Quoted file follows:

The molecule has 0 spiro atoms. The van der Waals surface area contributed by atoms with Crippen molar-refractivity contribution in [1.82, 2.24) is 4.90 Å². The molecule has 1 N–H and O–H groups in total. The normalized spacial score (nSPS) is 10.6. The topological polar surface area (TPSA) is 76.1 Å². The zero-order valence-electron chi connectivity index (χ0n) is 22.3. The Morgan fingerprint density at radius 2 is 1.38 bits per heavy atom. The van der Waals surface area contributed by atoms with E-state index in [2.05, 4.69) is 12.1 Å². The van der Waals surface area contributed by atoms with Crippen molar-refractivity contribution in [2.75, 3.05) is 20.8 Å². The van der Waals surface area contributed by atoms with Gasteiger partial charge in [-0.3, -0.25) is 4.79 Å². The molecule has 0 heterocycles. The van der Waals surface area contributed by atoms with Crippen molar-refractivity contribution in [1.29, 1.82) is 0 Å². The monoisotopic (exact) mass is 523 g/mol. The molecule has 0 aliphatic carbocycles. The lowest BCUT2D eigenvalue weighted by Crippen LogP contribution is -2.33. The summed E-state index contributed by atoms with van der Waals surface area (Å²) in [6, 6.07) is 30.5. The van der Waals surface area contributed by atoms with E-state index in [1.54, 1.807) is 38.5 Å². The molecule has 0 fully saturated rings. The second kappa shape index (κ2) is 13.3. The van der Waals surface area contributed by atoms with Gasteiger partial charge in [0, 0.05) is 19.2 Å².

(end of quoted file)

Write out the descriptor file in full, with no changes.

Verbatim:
The molecule has 0 spiro atoms. The van der Waals surface area contributed by atoms with Crippen molar-refractivity contribution in [1.82, 2.24) is 4.90 Å². The molecule has 1 N–H and O–H groups in total. The normalized spacial score (nSPS) is 10.6. The topological polar surface area (TPSA) is 76.1 Å². The zero-order valence-electron chi connectivity index (χ0n) is 22.3. The Morgan fingerprint density at radius 2 is 1.38 bits per heavy atom. The van der Waals surface area contributed by atoms with E-state index in [2.05, 4.69) is 12.1 Å². The van der Waals surface area contributed by atoms with Crippen molar-refractivity contribution in [2.75, 3.05) is 20.8 Å². The van der Waals surface area contributed by atoms with Gasteiger partial charge in [-0.3, -0.25) is 4.79 Å². The molecule has 0 heterocycles. The van der Waals surface area contributed by atoms with Crippen molar-refractivity contribution in [1.29, 1.82) is 0 Å². The monoisotopic (exact) mass is 523 g/mol. The molecule has 0 aliphatic carbocycles. The lowest BCUT2D eigenvalue weighted by Crippen LogP contribution is -2.33. The summed E-state index contributed by atoms with van der Waals surface area (Å²) in [6, 6.07) is 30.5. The van der Waals surface area contributed by atoms with E-state index in [1.54, 1.807) is 38.5 Å². The molecule has 0 fully saturated rings. The second kappa shape index (κ2) is 13.3. The van der Waals surface area contributed by atoms with Gasteiger partial charge in [0, 0.05) is 19.2 Å².